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How to start a home business

Starting a home business comes with both benefits and pitfalls. Before launching a home-based business, consider how these factors will affect your business plans and your home life.

Benefits of a home business

When you choose to start a home business, you’ll enjoy several distinct advantages, such as the following:

  • Tax benefits. Part of the money you spend on home improvements, as well as part of the money you spend on your rent or mortgage, may prove tax-deductible.
  • Low overhead costs. You won’t have to rent an office space, and you’ll be using utilities that you’d be using even if you weren’t operating a business from home.
  • Flexible schedule. You can take breaks to walk the dog, or you can go back to your home office after dinner to catch up on paperwork.
  • Lower risk. Since home businesses have low overhead, you’re less likely to suffer a significant monetary loss if your business fails.
  • No commute time. Working from home takes self-discipline, but you’ll never find yourself stuck in traffic as you try to make your way to the office.

Disadvantages of a home business

Starting a small business isn’t always something you can do from home. There are several obstacles you may run into, such as the following:

  • Small workspace. If you need to store products or if you have a lot of paper files, you might find yourself running out of space quickly.
  • Isolation. If you own a web-based business and run it by yourself, you’ll miss out on the social and networking advantages that come with other types of businesses.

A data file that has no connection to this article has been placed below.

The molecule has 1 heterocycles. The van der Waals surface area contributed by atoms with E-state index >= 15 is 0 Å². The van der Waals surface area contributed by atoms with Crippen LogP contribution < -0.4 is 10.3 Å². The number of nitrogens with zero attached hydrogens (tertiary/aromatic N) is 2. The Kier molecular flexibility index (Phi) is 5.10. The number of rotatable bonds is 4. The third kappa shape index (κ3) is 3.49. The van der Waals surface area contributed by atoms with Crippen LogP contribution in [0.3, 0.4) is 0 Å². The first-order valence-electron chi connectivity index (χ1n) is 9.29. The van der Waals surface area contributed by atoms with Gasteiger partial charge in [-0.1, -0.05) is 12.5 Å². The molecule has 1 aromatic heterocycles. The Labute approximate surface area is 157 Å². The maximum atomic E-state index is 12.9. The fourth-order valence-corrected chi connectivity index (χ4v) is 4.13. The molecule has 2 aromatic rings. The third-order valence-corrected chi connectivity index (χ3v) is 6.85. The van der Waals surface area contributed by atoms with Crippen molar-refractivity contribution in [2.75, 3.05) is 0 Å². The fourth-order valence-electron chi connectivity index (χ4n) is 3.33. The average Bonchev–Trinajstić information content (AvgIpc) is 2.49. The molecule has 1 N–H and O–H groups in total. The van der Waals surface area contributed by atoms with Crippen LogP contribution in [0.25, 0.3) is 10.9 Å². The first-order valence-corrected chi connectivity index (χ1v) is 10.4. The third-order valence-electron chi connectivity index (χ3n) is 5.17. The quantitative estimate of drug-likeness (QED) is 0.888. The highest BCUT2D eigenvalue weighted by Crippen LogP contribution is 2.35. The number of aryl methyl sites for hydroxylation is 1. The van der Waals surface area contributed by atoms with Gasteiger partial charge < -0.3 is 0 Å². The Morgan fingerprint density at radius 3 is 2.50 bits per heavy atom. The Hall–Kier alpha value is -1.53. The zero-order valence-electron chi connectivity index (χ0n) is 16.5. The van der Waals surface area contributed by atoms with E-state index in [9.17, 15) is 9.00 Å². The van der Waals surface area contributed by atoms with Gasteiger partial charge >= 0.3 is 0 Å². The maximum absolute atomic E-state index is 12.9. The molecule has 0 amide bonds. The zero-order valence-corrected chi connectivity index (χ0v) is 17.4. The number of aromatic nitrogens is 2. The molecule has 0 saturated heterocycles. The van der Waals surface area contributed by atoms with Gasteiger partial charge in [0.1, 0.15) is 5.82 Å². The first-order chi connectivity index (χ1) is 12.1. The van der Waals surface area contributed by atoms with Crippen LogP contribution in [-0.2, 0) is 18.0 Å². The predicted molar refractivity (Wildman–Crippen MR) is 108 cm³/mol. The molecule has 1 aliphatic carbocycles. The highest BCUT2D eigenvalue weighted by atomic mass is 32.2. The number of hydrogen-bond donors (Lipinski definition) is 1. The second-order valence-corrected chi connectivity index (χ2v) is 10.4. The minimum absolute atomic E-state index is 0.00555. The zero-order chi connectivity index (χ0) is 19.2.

• Family and privacy disruptions. If you have customers coming in and out of your home, it may interfere with your family’s routines.
  • Neighbor issues. People who live nearby may protest your activities, especially if your customers or business partners commonly take up the neighborhood’s parking spaces or if your business affects the way your neighborhood looks.

You’ll also have to consider zoning laws. While the specific laws vary from area to area, most properties zoned as residences prohibit you from changing your home’s appearance to suit your business, which means you can't post signs outside. You also won’t be allowed to store hazardous materials.

If you’re a member of a homeowner’s association, you should also go over the HOA’s rules to make sure your business won’t violate them.

Other things to take into account

Just like any other business, your home business will require a license and proper registration. Registering your business as a formal entity like an LLC is often a wise choice. This will protect your personal assets in case the business fails.

Alternatively, you could start a home-based franchise. Before you do that, however, conduct a thorough investigation. Many work-from-home franchises that seem good on the surface are nothing more than scams.

Also, bear in mind that federal programs do not give financing for home businesses, so you’ll have to take another route to secure funding. You could seek out investors, or try to get a loan through a local bank or credit union. A thorough business plan will help you impress lenders and get the startup money you need.

In short, home businesses often come with both benefits and drawbacks, so weigh all the factors carefully before you give the green light to your new business.

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